After suspending kindergarten through 12th grade in-person education in March 2020 to help mitigate the spread of COVID-19, school districts across the country were met with a harsh reality: remote learning was difficult and often not successful. Many students were left behind. Without precedent, sufficient public funding, and an incomplete understanding of COVID-19 epidemiology in children and the transmission dynamics in the school environment, school district leaders sought help from local healthcare professionals and institutions to determine when and how their schools could reopen for safe in-person learning.
One of these grassroots partnerships was between the University of Wisconsin School of Medicine and Public Health (SMPH), UW Health, and Wisconsin public school districts. School districts requested medical advisors from SMPH’s Department of Pediatrics to participate in school board meetings, have discussions with school leaders, and serve on medical advisory committees. Recognizing the need to interpret existing COVID-19 literature and provide educational content for school districts and communities in a consistent, large-scale, and equitable way, the Department of Pediatrics and UW Health’s child health advocacy coalition, Healthy Kids Collaborative, formed the UW Health Coordinated Response to Schools Task Force.
The Task Force met weekly with local superintendents and school leaders and had close interactions with the Wisconsin Departments of Public Instruction and Health Services and local public health department experts. Additionally, the Task Force developed an online educational series, Safe, Strong & Healthy Schools, to present current COVID-19 scientific evidence to a school stakeholder audience. The series featured twice-weekly pre-recorded presentations and conversations with Wisconsin doctors on high-interest topics, such as the basic science of COVID-19, school transmission, safety of athletics, vaccine 101, and the impact of COVID-19 and remote learning on adolescent mental health.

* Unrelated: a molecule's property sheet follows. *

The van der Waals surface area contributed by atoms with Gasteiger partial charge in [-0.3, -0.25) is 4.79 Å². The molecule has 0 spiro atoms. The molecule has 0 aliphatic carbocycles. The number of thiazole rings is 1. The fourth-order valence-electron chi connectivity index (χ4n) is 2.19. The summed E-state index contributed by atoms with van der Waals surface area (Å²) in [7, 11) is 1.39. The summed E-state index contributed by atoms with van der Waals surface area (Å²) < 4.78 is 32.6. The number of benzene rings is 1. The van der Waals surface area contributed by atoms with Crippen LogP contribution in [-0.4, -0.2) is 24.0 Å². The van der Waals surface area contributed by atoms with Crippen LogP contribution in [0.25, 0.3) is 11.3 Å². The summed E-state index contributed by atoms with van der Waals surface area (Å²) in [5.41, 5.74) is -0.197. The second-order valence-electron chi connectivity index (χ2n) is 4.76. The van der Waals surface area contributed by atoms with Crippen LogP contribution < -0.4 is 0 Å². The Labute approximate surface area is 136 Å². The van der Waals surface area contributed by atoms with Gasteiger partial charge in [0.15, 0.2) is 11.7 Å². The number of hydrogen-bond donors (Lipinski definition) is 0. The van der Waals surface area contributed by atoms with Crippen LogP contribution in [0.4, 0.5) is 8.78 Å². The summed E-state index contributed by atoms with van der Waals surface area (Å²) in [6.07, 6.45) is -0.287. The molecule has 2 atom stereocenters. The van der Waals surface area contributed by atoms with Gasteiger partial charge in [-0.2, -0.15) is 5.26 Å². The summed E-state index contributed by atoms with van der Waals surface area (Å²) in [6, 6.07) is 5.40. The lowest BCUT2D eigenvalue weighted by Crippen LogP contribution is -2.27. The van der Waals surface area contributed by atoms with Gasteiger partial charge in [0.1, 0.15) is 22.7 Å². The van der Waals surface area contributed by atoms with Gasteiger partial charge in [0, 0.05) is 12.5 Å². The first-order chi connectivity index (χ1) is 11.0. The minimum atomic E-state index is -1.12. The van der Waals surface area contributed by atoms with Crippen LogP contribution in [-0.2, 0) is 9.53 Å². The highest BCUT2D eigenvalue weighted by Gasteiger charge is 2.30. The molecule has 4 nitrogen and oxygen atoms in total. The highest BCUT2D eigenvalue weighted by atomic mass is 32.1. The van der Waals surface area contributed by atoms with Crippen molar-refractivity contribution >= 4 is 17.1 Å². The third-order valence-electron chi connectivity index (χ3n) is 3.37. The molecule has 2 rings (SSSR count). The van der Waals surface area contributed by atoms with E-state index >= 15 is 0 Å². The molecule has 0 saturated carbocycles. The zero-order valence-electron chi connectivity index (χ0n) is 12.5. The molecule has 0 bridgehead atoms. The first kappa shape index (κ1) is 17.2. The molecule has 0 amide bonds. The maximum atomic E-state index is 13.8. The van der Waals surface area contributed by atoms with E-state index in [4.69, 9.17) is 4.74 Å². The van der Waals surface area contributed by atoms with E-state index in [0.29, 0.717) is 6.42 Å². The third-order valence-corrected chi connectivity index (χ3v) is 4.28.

SMPH’s partnership with Wisconsin school districts is one of four academic-community partnerships described in a new study, “Building a national framework to pair scientists and schools during a global pandemic,” published in the February 2022 issue of Pediatrics. Sabrina Butteris, MD, professor, Hospital Medicine, and Gregory DeMuri, MD, professor, Pediatric Infectious Diseases, were among the study’s co-authors. Shawn Koval, healthy schools coordinator for the Healthy Kids Collaborative, also contributed to the study.
The study gathered actions and guidelines from four partnerships between school districts and medical providers. In addition to SMPH, school district partnerships with Duke University and the University of North Carolina, Children’s Mercy Kansas City, and Washington University in Saint Louis were examined. The Pediatrics article compiled challenges that were faced and lessons learned from the four partnerships:
- Because of politicized or polarized stakeholders, academic institutions worked through mediated relationships, and did not offer opinions on whether to reopen schools. Instead, they focused on how they could reopen safely if they were to reopen.
- School districts separated by only a few miles often held vastly differing viewpoints. A personalized approach was often necessary when there was local control in decision-making.
- Academic institutions and school districts needed to take the time and effort to learn about each other through bidirectional learning and sharing.
- As the pandemic grew, financial support from the academic institutions was minimal or absent, leaving the scientists and school districts uncertain if they could continue long-term. Funding is necessary for these partnerships.
- Profound inequities in child health were revealed and compounded by the pandemic. The future of robust children’s health is critically dependent upon public school systems being closely bound with public health systems. Mitigation strategies must take in account these inequities.
The connections between medical institutions and schools were successful and eventually resulted in a coordinated approach to address mitigation of COVID-19 in K–12 schools. The authors offer their lessons as a potential blueprint to keep children safely in school in the event of future pandemics.